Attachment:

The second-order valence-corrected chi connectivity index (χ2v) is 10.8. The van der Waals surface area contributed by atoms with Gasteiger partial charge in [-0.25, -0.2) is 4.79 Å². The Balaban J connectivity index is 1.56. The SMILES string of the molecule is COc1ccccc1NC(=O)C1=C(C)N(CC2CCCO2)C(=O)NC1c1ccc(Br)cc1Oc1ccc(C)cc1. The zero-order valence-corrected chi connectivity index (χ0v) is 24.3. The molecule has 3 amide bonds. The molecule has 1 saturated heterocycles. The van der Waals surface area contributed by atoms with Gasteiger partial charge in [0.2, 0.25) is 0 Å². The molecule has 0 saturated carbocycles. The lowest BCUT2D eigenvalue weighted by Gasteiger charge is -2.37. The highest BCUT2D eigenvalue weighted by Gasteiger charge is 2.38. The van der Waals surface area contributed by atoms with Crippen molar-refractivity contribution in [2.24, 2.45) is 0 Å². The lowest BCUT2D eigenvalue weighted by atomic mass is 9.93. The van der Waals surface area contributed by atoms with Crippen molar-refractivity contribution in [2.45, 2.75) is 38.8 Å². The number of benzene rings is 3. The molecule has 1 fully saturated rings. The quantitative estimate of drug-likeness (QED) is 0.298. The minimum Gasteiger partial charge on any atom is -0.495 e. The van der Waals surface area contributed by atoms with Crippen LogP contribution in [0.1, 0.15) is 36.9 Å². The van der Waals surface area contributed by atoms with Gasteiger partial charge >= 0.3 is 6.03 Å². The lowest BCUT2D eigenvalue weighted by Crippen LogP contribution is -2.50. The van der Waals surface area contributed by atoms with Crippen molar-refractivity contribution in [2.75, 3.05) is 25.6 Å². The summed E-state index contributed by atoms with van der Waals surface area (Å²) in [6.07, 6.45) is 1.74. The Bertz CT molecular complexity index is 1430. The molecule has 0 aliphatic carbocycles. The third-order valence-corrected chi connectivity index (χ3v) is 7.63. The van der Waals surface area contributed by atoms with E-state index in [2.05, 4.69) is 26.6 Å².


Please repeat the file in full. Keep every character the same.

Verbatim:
The second-order valence-corrected chi connectivity index (χ2v) is 10.8. The van der Waals surface area contributed by atoms with Gasteiger partial charge in [-0.25, -0.2) is 4.79 Å². The Balaban J connectivity index is 1.56. The SMILES string of the molecule is COc1ccccc1NC(=O)C1=C(C)N(CC2CCCO2)C(=O)NC1c1ccc(Br)cc1Oc1ccc(C)cc1. The zero-order valence-corrected chi connectivity index (χ0v) is 24.3. The molecule has 3 amide bonds. The molecule has 1 saturated heterocycles. The van der Waals surface area contributed by atoms with Gasteiger partial charge in [0.2, 0.25) is 0 Å². The molecule has 0 saturated carbocycles. The lowest BCUT2D eigenvalue weighted by Gasteiger charge is -2.37. The highest BCUT2D eigenvalue weighted by Gasteiger charge is 2.38. The van der Waals surface area contributed by atoms with Crippen molar-refractivity contribution in [2.24, 2.45) is 0 Å². The lowest BCUT2D eigenvalue weighted by atomic mass is 9.93. The van der Waals surface area contributed by atoms with Crippen molar-refractivity contribution in [2.45, 2.75) is 38.8 Å². The number of benzene rings is 3. The molecule has 1 fully saturated rings. The quantitative estimate of drug-likeness (QED) is 0.298. The minimum Gasteiger partial charge on any atom is -0.495 e. The van der Waals surface area contributed by atoms with Crippen LogP contribution in [0.1, 0.15) is 36.9 Å². The van der Waals surface area contributed by atoms with Gasteiger partial charge >= 0.3 is 6.03 Å². The lowest BCUT2D eigenvalue weighted by Crippen LogP contribution is -2.50. The van der Waals surface area contributed by atoms with Crippen molar-refractivity contribution in [2.75, 3.05) is 25.6 Å². The summed E-state index contributed by atoms with van der Waals surface area (Å²) in [6.07, 6.45) is 1.74. The Bertz CT molecular complexity index is 1430. The molecule has 0 aliphatic carbocycles. The third-order valence-corrected chi connectivity index (χ3v) is 7.63. The van der Waals surface area contributed by atoms with E-state index in [2.05, 4.69) is 26.6 Å².